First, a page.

From the moment she entered the race for governor last year, Democrat Stacey Evans hitched her campaign to a relentless message about restoring the HOPE scholarship.
It was the focus of her campaign stump speeches, her meet-and-greets with voters, her wave of TV ads and each of her debate appearances. There were a range of other issues – a test of competing strategies, a battle over who is more progressive – but Evans kept reframing the debate back to HOPE.
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But on Tuesday, that message fell flat with Georgia Democrats. Her rival, former House Minority Leader Stacey Abrams, won an overwhelming victory in her quest to become the nation’s first black female governor.
Evans, who quickly endorsed Abrams, believed the HOPE focus was a cunning one. She was one of a handful of House Democrats to oppose the 2011 GOP-backed deal to cut HOPE awards. Abrams allied with Gov. Nathan Deal and other Republican leaders to support the overhaul.
But to Evans, it was also personal. She had a tumultuous childhood in rural north Georgia and credited the scholarship with setting her on a successful path. She met her husband at the University of Georgia, where she also earned her law degree and built a network that would propel her to public office.
Rather than shirking the policy divide, Abrams at times seemed to welcome it. At one debate, the two clashed over the policy for so long that moderators had to step in and steer the conversation to another topic.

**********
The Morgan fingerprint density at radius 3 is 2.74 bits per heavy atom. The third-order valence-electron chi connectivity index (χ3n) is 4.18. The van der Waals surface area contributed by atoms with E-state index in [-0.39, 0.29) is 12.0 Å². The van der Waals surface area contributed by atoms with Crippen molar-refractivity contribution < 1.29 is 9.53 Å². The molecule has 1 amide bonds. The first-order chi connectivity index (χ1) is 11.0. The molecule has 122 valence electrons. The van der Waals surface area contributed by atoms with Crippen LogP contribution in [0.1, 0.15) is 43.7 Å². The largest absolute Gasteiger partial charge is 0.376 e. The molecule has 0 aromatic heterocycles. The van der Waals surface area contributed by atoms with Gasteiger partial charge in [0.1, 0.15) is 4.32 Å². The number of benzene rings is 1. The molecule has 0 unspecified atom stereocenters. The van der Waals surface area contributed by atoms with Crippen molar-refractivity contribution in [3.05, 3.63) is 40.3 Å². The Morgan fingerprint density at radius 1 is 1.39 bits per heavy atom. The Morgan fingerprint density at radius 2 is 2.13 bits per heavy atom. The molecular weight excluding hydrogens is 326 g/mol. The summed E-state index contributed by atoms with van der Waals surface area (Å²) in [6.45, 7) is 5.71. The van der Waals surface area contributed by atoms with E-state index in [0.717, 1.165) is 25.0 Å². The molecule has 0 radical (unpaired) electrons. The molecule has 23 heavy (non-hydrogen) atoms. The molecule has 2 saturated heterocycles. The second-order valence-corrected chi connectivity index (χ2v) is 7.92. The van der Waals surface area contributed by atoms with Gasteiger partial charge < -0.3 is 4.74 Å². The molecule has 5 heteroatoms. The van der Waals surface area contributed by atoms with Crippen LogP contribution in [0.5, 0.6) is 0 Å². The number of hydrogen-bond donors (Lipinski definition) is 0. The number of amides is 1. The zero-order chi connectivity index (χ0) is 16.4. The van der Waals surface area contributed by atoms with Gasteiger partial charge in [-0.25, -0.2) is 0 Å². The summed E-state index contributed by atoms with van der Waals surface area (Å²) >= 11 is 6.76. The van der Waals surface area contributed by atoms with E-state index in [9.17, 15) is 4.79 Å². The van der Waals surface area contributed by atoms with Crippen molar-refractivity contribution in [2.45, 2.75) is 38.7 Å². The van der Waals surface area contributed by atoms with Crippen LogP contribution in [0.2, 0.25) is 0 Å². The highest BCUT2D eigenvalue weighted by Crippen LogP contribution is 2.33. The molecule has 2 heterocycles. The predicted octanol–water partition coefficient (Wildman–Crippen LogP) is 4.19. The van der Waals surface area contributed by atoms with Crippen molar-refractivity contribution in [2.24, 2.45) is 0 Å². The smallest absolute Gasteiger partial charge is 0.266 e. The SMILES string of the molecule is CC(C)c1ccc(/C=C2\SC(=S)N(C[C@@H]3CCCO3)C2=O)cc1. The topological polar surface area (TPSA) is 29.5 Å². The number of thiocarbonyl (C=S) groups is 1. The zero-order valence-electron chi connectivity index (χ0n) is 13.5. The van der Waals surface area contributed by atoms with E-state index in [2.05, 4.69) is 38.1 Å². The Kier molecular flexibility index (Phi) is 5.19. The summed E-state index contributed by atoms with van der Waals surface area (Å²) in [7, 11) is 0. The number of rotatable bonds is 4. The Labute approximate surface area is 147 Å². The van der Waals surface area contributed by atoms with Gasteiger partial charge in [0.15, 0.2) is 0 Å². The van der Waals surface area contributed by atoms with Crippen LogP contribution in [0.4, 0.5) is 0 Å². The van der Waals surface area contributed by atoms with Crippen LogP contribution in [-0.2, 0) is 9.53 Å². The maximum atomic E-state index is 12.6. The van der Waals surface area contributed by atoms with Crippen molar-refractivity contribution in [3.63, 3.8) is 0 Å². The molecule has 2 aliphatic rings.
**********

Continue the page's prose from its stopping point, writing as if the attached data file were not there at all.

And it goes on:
Abrams claimed her negotiating skills helped stave off deeper cuts, and released a trove of emails showing the two worked together on HOPE strategy. She argued that Evans was using “scare tactics” by trying to alarm voters about the depths of the cuts.
But she also sharpened her argument that Evans was too focused on HOPE in a state that had a plethora of problems. She was no single-issue candidate – the two feuded over a range of policies and agreed on even more – but that argument started to seep into the minds of some voters in the final days.
And Abrams also benefited from potentially greater factors – whether it be her “unapologetic progressive” agenda, a string of big-name endorsements, the tug of her historic quest or her grassroots voter mobilization strategy.
Still, her efforts to try to neutralize the HOPE debate seemed to pay dividends. At polling places Tuesday, several Democratic voters echoed Abrams’ attack line over the scholarship, saying Evans was trying to muddy the waters and they wanted a candidate with a broader platform.
Evans, meanwhile, had no apologies about her HOPE-themed run. After a recent debate in which she relentlessly pivoted to the scholarship, Evans was asked whether she risked overplaying her hand. She didn’t hesitate.
“Hope is much more than a scholarship and a grant. It’s access to good jobs. Hope means that no matter where you live you’ll be able to send your kids to a school that lives up to their promise. Hope means that all of us will have access to good paying jobs,” said Evans.
“I don’t think we can talk about hope and opportunity enough.”